Mohavay said B&C Transport had had positive interactions with the Transport Ministry and the Transport Authority, but felt the EPA had reacted unfairly to the matter.

The EPA assessed the site of the incident with the Coast Guard on Friday, January 6. Director Mohamed Naeem said the damage was substantial.

“The corals have been crushed, with large coral heads dislocated. The reef framework has also been crushed,” he said, noting that the destruction covered an area of approximately 70 meters. He added that parts of the equipment used to salvage the boat remained stuck in the reef.

“I do not believe the damage can be recovered in any short period of time,” he concluded.

Mohavay argued that the only piece of equipment used to salvage the boat was a cable, which had been removed from the reef, and that the boat had “not left any pollution”.

Naeem said the EPA’s assessment with the Coast Guard would be used to determine whether further action could be taken to improve the situation.

Coral reefs are home to a variety of marine life, and are essential for maintaining a healthy degree of biodiversity in Maldivian waters. However, scientists argue that they are being damaged by global warming.

Islanders in the Maldives have pointed out that the once-colorful reefs of their islands are now pale and weak, home only to the lowliest of fish. Residents of Guraidhoo in Male’ Atoll point out that their reef was destroyed when land was reclaimed to build resort Kandooma next door.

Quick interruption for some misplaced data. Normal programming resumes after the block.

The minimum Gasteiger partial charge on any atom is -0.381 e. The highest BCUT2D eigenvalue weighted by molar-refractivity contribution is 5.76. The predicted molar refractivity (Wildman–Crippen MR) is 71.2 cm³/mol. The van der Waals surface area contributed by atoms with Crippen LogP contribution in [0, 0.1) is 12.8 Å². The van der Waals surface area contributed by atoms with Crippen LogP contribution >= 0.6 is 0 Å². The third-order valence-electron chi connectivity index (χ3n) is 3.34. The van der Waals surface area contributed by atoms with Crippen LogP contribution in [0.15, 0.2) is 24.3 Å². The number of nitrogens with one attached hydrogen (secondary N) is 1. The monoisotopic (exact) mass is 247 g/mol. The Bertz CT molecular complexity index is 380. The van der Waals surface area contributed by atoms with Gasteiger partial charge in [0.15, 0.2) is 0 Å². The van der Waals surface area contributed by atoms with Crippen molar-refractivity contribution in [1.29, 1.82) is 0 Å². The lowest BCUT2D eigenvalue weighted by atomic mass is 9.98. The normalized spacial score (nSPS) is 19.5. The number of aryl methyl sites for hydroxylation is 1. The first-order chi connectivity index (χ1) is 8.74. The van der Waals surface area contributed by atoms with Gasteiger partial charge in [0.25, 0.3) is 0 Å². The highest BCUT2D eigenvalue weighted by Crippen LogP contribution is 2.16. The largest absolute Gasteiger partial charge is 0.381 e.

7 thoughts on “Released Thai Reefer reveals reef ruin as owners seek to reduce fine”

  1. I don't think there has ever been an incident on this scale in Addu in history. Ships that are much larger than this have crossed into Addu as far as back the middle of the last century.

    Surely, the captain of this vessel must be held responsible for misguiding his ship into Addu waters. The evidence is that either he is very inexperienced or he failed his duties. Either way, we have to ensure that this never happens again.

    He probably used his GPS to guide his vessel and GPS accuracy failed him. Use the 100 year old Admiralty Charts! They won't fail.

  2. Its not the Captain who is held responsible. It is the owners who are held responsible because they are responsible for the captain, the boat,the sailors and the actions perpetrated by them. The boat should immediately be placed in MNDF custody until the fines have been paid. If not, the boat should be confiscated till a time when the debt to the Maldivian government is paid. If it is not paid within a year, the boat should be sold or auctioned to used for scrap metal to recover the costs of the fine.